How your car is spying on you - and can make 'sensitive information' available to others
Your car is spying on you, and owners should be informed how much of their personal data is being collected, a legal expert warned.
Sean McElligott, partner and head of the technology group at Dublin law firm Philip Lee, said that modern cars were full of features that generate enormous data.
They include GPS of where a vehicle has travelled - which was used to track the movements of Mark Hennessy, who abducted and murdered Jastine Valdez in May of this year. Mr McElligott said that gardaí being able to access information in such a way was difficult to argue against.
Phone book contacts, details of calls and messages, what radio stations you listen to, information about your daily routine and where you work are all details that are capable of being stored in modern vehicles.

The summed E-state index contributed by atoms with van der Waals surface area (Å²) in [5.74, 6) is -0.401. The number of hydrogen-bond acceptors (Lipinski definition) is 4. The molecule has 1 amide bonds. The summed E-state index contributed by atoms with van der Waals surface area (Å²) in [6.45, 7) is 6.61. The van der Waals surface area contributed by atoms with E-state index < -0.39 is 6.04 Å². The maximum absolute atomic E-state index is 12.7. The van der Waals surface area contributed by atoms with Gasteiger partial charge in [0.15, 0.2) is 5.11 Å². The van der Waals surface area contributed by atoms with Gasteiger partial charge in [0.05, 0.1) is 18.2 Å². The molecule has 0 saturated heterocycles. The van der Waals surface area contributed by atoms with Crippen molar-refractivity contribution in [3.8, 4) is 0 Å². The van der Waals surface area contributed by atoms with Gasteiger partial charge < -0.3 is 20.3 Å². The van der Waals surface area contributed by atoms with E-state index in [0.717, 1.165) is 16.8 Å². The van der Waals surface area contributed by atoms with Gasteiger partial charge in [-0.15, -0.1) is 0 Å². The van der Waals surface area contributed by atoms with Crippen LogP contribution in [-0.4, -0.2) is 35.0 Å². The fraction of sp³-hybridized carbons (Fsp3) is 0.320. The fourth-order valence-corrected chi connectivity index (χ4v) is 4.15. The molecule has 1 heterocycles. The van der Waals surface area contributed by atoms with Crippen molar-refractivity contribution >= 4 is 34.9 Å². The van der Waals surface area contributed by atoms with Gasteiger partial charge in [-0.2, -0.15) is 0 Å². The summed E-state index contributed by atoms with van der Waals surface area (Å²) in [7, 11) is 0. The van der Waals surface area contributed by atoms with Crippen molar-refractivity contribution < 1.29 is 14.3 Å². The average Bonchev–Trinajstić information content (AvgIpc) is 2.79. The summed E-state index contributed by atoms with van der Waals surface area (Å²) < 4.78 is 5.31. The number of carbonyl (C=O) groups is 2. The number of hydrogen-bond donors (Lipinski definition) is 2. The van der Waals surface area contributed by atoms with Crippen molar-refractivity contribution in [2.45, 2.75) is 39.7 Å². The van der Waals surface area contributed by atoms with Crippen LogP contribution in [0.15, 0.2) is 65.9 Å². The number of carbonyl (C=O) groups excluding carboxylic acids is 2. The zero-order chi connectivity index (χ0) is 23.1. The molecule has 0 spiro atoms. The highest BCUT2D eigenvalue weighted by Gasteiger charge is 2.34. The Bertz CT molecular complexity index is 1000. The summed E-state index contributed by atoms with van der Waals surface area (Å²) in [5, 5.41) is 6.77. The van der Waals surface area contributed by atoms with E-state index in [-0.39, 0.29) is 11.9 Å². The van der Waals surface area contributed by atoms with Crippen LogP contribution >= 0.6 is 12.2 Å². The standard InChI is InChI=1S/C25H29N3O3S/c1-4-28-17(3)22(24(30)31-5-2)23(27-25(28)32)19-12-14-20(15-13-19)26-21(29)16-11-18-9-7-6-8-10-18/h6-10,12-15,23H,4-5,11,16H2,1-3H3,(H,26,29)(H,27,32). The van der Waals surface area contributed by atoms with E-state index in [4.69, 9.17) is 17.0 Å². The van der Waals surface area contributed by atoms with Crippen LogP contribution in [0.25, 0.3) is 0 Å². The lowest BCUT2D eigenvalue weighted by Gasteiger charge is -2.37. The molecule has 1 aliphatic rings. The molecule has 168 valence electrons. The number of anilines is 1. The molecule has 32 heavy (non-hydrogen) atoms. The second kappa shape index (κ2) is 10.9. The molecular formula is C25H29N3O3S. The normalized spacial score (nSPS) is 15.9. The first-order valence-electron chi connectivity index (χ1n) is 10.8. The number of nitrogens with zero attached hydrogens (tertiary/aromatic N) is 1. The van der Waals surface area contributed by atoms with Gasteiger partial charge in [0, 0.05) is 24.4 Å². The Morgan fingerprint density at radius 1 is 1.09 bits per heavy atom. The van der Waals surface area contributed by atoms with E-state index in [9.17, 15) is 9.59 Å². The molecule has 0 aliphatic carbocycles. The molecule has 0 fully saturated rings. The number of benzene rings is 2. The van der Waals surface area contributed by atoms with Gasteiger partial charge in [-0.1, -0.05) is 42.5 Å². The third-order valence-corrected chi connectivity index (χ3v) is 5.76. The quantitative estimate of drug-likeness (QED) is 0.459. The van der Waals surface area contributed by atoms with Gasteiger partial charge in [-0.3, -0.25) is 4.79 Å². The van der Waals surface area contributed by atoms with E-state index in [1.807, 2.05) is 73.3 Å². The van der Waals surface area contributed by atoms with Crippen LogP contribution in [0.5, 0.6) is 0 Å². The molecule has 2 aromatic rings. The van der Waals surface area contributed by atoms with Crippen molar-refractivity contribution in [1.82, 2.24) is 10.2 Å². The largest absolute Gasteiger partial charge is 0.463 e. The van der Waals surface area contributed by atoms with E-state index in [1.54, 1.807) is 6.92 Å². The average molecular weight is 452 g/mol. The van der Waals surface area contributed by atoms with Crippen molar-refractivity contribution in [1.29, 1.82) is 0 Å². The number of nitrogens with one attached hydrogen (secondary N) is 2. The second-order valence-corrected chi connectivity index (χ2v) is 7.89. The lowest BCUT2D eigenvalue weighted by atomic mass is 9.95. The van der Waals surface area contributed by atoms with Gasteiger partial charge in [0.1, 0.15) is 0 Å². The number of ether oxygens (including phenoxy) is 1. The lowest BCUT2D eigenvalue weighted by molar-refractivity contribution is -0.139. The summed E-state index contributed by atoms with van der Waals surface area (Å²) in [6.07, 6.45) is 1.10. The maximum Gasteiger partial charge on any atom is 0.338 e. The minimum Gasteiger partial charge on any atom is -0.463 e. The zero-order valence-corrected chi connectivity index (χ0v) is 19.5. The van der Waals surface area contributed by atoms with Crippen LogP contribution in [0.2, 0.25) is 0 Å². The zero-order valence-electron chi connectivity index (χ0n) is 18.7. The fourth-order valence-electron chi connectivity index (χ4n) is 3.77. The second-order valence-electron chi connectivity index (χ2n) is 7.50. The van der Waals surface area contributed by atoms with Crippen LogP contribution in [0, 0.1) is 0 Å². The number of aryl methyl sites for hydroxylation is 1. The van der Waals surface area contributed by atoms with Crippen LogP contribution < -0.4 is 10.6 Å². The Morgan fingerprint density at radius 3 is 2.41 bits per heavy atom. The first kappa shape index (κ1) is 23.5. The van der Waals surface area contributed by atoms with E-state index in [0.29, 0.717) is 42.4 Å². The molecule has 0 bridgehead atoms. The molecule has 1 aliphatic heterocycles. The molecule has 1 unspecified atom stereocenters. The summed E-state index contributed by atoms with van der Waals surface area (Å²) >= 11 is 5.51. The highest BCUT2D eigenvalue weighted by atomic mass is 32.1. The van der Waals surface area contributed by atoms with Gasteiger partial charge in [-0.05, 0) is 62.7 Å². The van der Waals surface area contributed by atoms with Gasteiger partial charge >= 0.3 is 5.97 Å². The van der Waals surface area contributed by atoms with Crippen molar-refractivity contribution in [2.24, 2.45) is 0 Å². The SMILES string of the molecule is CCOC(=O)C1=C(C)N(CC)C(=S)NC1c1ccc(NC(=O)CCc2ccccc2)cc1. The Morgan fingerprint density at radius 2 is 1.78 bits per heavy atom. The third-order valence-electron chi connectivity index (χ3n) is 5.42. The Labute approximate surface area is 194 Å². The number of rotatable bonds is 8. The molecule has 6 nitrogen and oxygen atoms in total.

Currently there is no specific legal framework at an Irish or European level regulating the protection of data collected from vehicles.
Car owners, the law expert says, should be informed of all the various personal data that is being collected.
"Modern cars are jam-packed full of features to make our lives easier and safer, such as lane control, adaptive cruise control, navigation and infotainment systems. All of this convenience has been shown to result in the generation of enormous amounts of data," Mr McElligott said.
"Depending on the nature of the technology used in your modern car, this sensitive information could be accessible or made available to a number of interested parties including the car manufacturer, mobile network operators, in-car system providers and the cloud service providers who store the data."